2. Start a savings plan. Using automatic drafts or transfers is a good option to set aside a certain amount every paycheck. You can use a regular savings account or a brokerage account where you can invest the money. Talk to your financial advisor about which investment options would be suitable for you.
  3. Review your retirement savings accounts. Things to consider: How much are you contributing annually? Can you afford to contribute more? Should you consolidate accounts if there are several? What are they invested in (many people just choose a fund for their 401(k) and never revisit it)? Should you do a Roth or a traditional IRA? Or a SEP-IRA? Also, review your beneficiaries for these accounts to make sure they are current.
  4. Run a full retirement income projection based on various inputs to see whether you are currently on track toward achieving your goals and what small changes to your strategy now can do to your projections. The earlier you learn whether you are headed in the right direction, the more time you have to make substantive changes. Your financial advisor can help you do this.
  5. Consider the cost of medical expenses both now and in the future. Will you or a loved one need long-term care insurance to protect your assets against the likelihood of an extended stay in a nursing home? Could you take advantage of a flexible spending account through your employer? Do you qualify for a HSA (Health Savings Account) with your employer?
  6. Shop around to make sure your major expenses are competitively priced. Some things you will want to review are your mortgage interest rate, car loans, home owner's insurance, car insurance, life insurance, credit card interest rates, etc. Rates change so it is important to make sure you are getting the best value.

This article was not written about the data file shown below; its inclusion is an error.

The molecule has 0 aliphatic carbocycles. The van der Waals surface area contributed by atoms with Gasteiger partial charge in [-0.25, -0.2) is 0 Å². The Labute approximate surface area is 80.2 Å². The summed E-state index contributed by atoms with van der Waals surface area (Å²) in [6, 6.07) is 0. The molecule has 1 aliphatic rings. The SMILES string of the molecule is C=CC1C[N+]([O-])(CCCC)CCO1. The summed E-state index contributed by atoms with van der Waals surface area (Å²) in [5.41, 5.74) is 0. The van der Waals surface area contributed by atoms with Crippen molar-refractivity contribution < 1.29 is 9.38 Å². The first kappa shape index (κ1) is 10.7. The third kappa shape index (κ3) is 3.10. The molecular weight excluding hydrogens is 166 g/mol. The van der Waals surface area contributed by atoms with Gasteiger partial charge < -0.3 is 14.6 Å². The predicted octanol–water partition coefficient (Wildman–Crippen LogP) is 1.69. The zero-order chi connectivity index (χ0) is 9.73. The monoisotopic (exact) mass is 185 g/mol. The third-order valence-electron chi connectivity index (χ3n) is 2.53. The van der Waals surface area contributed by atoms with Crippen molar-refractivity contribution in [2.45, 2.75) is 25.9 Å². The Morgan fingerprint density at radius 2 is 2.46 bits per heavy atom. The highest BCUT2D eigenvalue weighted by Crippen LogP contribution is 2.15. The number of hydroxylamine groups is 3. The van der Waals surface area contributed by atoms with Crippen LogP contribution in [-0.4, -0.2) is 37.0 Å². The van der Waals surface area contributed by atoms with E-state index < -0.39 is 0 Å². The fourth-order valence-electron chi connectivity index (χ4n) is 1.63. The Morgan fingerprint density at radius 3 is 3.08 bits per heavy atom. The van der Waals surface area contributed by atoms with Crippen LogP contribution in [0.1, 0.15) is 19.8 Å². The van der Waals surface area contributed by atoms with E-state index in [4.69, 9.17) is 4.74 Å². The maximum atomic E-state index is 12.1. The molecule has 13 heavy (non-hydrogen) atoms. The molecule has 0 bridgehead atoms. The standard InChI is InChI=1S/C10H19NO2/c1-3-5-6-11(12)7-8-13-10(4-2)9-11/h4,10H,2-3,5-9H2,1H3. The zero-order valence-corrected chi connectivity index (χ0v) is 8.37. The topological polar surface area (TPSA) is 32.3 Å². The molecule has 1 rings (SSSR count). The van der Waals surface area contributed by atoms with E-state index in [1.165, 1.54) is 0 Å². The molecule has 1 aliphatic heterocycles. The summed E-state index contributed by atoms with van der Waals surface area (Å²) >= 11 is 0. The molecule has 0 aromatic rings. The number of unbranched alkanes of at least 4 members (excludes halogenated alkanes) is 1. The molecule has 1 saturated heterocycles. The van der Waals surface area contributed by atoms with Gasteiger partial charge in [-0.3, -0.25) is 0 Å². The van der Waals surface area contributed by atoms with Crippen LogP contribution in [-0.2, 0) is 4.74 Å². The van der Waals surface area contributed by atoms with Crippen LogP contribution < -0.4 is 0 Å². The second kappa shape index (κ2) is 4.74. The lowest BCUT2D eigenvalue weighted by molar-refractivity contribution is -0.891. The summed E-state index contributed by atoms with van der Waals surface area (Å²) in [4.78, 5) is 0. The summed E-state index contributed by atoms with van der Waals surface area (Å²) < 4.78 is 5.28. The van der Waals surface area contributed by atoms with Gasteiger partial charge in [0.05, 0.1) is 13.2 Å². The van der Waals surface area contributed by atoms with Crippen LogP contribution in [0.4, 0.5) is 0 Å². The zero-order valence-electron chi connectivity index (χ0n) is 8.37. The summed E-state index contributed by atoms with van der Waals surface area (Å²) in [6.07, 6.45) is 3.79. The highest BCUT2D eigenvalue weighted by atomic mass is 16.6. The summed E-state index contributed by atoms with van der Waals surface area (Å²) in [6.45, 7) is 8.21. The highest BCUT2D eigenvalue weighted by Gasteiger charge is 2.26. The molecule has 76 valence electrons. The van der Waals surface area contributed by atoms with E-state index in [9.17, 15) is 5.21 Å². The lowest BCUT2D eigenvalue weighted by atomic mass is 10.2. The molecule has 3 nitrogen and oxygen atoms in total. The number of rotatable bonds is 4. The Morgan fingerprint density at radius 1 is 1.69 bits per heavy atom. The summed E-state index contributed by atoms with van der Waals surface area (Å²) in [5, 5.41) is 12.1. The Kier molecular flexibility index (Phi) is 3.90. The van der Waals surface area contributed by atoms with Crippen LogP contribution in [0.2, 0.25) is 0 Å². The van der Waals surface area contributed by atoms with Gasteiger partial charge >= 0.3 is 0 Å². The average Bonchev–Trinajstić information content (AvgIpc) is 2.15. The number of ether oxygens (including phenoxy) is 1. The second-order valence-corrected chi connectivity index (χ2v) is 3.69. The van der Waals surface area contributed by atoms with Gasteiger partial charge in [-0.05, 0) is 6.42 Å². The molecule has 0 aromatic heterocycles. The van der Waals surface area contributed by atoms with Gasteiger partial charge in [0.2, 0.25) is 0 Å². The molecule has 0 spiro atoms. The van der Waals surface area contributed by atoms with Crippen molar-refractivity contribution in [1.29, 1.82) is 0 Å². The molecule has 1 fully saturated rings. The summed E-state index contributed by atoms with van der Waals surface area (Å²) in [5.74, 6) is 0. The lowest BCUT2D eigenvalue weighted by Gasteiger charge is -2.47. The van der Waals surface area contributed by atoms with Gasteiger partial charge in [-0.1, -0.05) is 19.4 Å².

7. Create or review your will and/or estate plan. Has anything changed in the last year that needs to be updated? Are you current with the most recent estate laws?
  8. Contact your CPA to see if he/she has any recommendations for minimizing your tax burden. Rules are constantly changing and you will want to keep him/her informed of your situation.
  9. Learn more about investing. If there is a topic about which you would like to become more versed, please let me know in the comments below. I am happy to point you in the right direction.

Planning for a prosperous future

Be ambitious in the new year. Knowing that your actions now will affect the years to come, keep the image of the long shadow you are casting in the back of your mind. Beach umbrella or diseased tree? It sounds comical when written out that way, but the drama implied in the difference between these two analogies is very real. Seriously, who wants to be in her golden years, struggling to make ends meet? Although the items listed above are things we often don't want to deal with, an immense feeling of triumph and relief will come when you have checked one off the list. Now that's a way to start the New Year off right!